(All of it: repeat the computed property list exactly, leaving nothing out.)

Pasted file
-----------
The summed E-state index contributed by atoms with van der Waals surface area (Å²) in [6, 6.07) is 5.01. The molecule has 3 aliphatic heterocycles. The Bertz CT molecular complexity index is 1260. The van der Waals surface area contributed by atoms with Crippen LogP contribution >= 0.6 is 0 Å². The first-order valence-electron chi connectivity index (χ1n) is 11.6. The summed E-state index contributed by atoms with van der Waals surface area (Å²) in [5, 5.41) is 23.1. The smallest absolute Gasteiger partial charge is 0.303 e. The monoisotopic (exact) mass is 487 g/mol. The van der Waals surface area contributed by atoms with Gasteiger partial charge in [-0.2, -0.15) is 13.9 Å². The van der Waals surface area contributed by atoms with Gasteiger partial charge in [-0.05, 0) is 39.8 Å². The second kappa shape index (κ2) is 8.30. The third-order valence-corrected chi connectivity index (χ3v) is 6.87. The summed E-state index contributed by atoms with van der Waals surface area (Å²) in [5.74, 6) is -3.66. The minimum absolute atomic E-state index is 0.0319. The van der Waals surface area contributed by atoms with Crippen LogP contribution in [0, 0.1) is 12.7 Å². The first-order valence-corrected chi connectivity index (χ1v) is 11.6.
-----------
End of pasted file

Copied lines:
The summed E-state index contributed by atoms with van der Waals surface area (Å²) in [6, 6.07) is 5.01. The molecule has 3 aliphatic heterocycles. The Bertz CT molecular complexity index is 1260. The van der Waals surface area contributed by atoms with Crippen LogP contribution >= 0.6 is 0 Å². The first-order valence-electron chi connectivity index (χ1n) is 11.6. The summed E-state index contributed by atoms with van der Waals surface area (Å²) in [5, 5.41) is 23.1. The smallest absolute Gasteiger partial charge is 0.303 e. The monoisotopic (exact) mass is 487 g/mol. The van der Waals surface area contributed by atoms with Gasteiger partial charge in [-0.2, -0.15) is 13.9 Å². The van der Waals surface area contributed by atoms with Gasteiger partial charge in [-0.05, 0) is 39.8 Å². The second kappa shape index (κ2) is 8.30. The third-order valence-corrected chi connectivity index (χ3v) is 6.87. The summed E-state index contributed by atoms with van der Waals surface area (Å²) in [5.74, 6) is -3.66. The minimum absolute atomic E-state index is 0.0319. The van der Waals surface area contributed by atoms with Crippen LogP contribution in [0, 0.1) is 12.7 Å². The first-order valence-corrected chi connectivity index (χ1v) is 11.6.